Wednesday, October 7, 2009


  • Arc De Triomphe

    The Arc de Triomphe is a famous landmark, and a horror for foreign drivers trying to use the roundabout which has a star shaped configuration that radiates into avenues.

    The triumphal arch honors those who fought for France, particularly during the Napoleonic Wars. On the inside and the top of the arc there are all of the names of generals and wars fought. Underneath is the tomb of the unknown soldier from World War I, with an eternal flame that burns in memory of the dead who were never identified (in both World Wars).
    (Arc De Triomphe Image: Courtesy of Wikipedia)

  • Eiffel Tower

    The Eiffel Tower was built as an entrance arch for the 1889 World’s Fair, and is the tallest building in Paris. It is the most visited paid monument, and was named after its designer, engineer Gustave Eiffel. Standing 324 metres (1,063 feet) tall, the structure is made of steel and weighs approx 10,000 tonnes.

    The tower has three levels for visitors. Visitors can choose to ascend either on stairs or lifts to the first and second levels. Walking up to the first and second levels requires fitness as it takes over 300 steps per level. The third level is only accessible by lift.

    In order to maintain a uniform appearance to an observer on the ground, three separate colors of paint are used on the tower, with the darkest on the bottom and the lightest at the top. On occasion the colour of the paint is changed; the tower is currently painted a shade of brownish-grey.

  • Notre Dame de Paris

    This Gothic masterpeice, built on an island on the River Seine, is the first building to have flying buttresses (arched exterior supports).

    Notre Dame meaning Our Lady in French, has seen many interesting events over time, namely the petiton to the papal delegation to overturn Jeanne d'Arc’s conviction for heresy; her beatification and later her canonization; It also bore witness to the coronation ceremony of Napoléon I and his wife Joséphine, with Pope Pius VII officiating. It was Napoléon Bonaparte who who crowned himself emperor!

  • La Conciergerie

    The Conciergerie is a former royal palace and prison, located on the west of the Île de la Cité, near Notre-Dame. It is part of the larger complex known as the Palais de Justice, which is still used for judicial purposes.

    Hundreds of prisoners during the French Revolution were taken from La Conciergerie to be executed on the Guillotine at a number of locations around Paris, including Queen Marie Antoinette.

  • Basilica Sacré-Cœur

    The Basilica of the Sacred Heart is a well known landmark in Paris, located at the summit of the butte of Montmartre, the highest point in the city.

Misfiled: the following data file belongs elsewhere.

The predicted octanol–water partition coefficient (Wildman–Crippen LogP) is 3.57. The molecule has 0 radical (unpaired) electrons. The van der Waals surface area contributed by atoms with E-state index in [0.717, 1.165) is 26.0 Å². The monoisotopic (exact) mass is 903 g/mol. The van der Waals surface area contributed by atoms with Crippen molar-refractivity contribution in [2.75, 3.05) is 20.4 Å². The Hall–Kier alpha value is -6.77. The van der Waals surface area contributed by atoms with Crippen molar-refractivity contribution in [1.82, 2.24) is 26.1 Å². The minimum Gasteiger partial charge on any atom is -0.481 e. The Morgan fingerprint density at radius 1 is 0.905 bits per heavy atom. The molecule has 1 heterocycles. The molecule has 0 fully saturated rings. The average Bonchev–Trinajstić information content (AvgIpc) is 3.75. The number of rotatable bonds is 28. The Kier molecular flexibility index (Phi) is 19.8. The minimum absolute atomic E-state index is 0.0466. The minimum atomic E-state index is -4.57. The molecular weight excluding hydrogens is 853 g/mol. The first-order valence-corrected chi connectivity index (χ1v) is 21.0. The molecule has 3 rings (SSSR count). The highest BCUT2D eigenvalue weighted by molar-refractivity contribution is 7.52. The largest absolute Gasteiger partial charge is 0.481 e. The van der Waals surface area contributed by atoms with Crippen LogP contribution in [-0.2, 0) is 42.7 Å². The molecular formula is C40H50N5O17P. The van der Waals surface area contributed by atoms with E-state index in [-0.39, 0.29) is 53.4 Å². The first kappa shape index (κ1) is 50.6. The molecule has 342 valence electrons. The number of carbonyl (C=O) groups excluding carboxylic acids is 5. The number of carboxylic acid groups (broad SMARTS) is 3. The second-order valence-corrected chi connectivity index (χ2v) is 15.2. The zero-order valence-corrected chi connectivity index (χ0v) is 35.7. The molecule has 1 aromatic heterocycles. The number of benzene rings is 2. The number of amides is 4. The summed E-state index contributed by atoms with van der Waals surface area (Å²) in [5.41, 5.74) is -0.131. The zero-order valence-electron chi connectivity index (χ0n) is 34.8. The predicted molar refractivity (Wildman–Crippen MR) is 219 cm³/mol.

The basilica is built of travertine stone, which excludes calcite, ensuring that the basilica remains white even with weathering and pollution.

  • Musée du Louvre

    The Grand Louvre is the largest national museum in France, and houses nearly 380,000 objects ranging from prehistory to the 19th century. The Palais du Louvre is part of the Musuem, located next to the Tuileries Gardens.

    The Louvre Palace is an almost rectangular structure, composed of the square Cour Carrée and two wings which wrap the Cour Napoléon to the north and south. In the heart of the complex is the Louvre Pyramid, above the visitor’s center. The museum is divided into three wings: the Sully Wing to the east, which contains the Cour Carrée and the oldest parts of the Louvre; the Richelieu Wing to the north; and the Denon Wing, which borders the Seine to the south.

  • Moulin Rouge

    The Red Windmill which is what Moulin Rouge means in French, is a caberet built in 1889, located close to Montmartre, and is marked by the red windmill on its roof

    The Moulin Rouge is best known for its can-can dance, which has evolved from the dance by courtesans to its modern musical dance entertainment which still attract tourists worldwide. Watch the Video Clip on this site, for a sneak of the Feerie Show!

  • Champs-Élysées

    The Avenue des Champs-Élysées is a prestigious avenue, with cinemas, cafes, luxury specialty shops and clipped chestnut trees. The avenue runs for 2 kilometers (1.25 miles) from Place de la Concorde in the east, to the Palace Charles de Gaulle in the west, location of the Arc de Arc de Triomphe.

  • Les Invalides

    Les Invalides is a complex of buildings containing museums and monuments, all relating to the military history of France. It is also has a hospital and retirement home for war veterans, which was the building’s original purpose.

    Napoléon Bonaparte’s (Napoléon I) remains lie entombed in a porphyry sarcophagus in the crypt under the dome at Les Invalides.
  • 1 comment:

    1. Well done - very good overview of a great touring itinerary. John